Published: April 2010

Parting the Waters

Water wars

Parting the Waters

A source of conflict between Israel and its neighbors for decades, the Jordan River is now depleted by drought, pollution, and overuse. Could the fight to save it forge a path toward peace?

By Don Belt
Photograph by Paolo Pellegrin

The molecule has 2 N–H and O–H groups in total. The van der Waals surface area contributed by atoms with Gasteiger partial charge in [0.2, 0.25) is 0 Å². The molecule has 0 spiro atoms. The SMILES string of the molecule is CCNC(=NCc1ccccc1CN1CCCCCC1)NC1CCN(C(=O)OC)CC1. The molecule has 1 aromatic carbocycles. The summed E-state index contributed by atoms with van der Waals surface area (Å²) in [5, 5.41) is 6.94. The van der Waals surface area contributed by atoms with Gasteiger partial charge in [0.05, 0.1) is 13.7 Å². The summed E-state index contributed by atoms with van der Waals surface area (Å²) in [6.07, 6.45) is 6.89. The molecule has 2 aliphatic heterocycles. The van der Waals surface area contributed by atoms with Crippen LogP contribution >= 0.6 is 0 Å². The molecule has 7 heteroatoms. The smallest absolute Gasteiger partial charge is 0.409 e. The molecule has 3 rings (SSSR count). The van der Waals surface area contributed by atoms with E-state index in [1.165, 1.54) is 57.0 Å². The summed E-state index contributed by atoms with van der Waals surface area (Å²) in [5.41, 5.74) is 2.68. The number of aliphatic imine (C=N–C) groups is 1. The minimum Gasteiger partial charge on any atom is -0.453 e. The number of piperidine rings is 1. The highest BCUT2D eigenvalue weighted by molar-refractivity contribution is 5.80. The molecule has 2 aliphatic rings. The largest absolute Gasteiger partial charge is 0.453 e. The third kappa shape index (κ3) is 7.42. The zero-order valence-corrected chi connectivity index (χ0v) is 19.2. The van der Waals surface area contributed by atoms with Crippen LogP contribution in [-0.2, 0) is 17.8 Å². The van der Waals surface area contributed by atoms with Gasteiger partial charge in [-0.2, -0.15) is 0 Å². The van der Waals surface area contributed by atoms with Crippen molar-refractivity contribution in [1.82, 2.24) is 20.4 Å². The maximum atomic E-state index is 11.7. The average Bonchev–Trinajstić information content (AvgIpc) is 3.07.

For a biblical stream whose name evokes divine tranquillity, the Jordan River is nobody's idea of peace on Earth. From its rowdy headwaters near the war-scarred slopes of Mount Hermon to the foamy, coffee-colored sludge at the Dead Sea some 200 miles downstream, the Jordan is fighting for survival in a tough neighborhood—the kind of place where nations might spike the riverbank with land mines, or go to war over a sandbar. Water has always been precious in this arid region, but a six-year drought and expanding population conspire to make it a fresh source of conflict among the Israelis, Palestinians, and Jordanians vying for the river's life-giving supply.

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